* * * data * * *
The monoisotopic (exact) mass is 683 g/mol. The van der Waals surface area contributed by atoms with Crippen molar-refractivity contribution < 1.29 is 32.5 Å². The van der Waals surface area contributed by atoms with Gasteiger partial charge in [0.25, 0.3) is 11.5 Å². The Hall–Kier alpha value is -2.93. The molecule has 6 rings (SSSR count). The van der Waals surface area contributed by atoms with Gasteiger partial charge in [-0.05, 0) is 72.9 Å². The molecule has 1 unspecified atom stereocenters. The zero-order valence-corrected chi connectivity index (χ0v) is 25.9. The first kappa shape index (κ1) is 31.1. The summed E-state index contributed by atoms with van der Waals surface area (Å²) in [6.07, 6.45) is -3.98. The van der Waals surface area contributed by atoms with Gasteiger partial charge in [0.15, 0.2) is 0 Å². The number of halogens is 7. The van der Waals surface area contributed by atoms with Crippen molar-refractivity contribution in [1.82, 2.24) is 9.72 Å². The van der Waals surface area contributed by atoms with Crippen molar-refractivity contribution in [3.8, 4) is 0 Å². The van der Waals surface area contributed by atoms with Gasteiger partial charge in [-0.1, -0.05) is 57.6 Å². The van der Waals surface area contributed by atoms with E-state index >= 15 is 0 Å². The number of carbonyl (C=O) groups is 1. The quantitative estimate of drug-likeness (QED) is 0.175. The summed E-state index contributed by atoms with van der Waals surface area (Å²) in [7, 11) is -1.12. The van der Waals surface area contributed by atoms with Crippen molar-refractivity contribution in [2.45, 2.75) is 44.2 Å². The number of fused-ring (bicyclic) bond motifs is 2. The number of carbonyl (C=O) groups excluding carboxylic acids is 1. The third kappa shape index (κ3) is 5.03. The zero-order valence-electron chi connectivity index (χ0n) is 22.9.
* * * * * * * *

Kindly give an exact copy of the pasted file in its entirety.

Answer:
The monoisotopic (exact) mass is 683 g/mol. The van der Waals surface area contributed by atoms with Crippen molar-refractivity contribution < 1.29 is 32.5 Å². The van der Waals surface area contributed by atoms with Gasteiger partial charge in [0.25, 0.3) is 11.5 Å². The Hall–Kier alpha value is -2.93. The molecule has 6 rings (SSSR count). The van der Waals surface area contributed by atoms with Gasteiger partial charge in [-0.05, 0) is 72.9 Å². The molecule has 1 unspecified atom stereocenters. The zero-order valence-corrected chi connectivity index (χ0v) is 25.9. The first kappa shape index (κ1) is 31.1. The summed E-state index contributed by atoms with van der Waals surface area (Å²) in [6.07, 6.45) is -3.98. The van der Waals surface area contributed by atoms with Gasteiger partial charge in [0.15, 0.2) is 0 Å². The number of halogens is 7. The van der Waals surface area contributed by atoms with Crippen molar-refractivity contribution in [1.82, 2.24) is 9.72 Å². The van der Waals surface area contributed by atoms with Crippen molar-refractivity contribution in [3.8, 4) is 0 Å². The van der Waals surface area contributed by atoms with Gasteiger partial charge in [-0.1, -0.05) is 57.6 Å². The van der Waals surface area contributed by atoms with E-state index >= 15 is 0 Å². The number of carbonyl (C=O) groups is 1. The quantitative estimate of drug-likeness (QED) is 0.175. The summed E-state index contributed by atoms with van der Waals surface area (Å²) in [7, 11) is -1.12. The van der Waals surface area contributed by atoms with Crippen molar-refractivity contribution in [2.45, 2.75) is 44.2 Å². The number of fused-ring (bicyclic) bond motifs is 2. The number of carbonyl (C=O) groups excluding carboxylic acids is 1. The third kappa shape index (κ3) is 5.03. The zero-order valence-electron chi connectivity index (χ0n) is 22.9.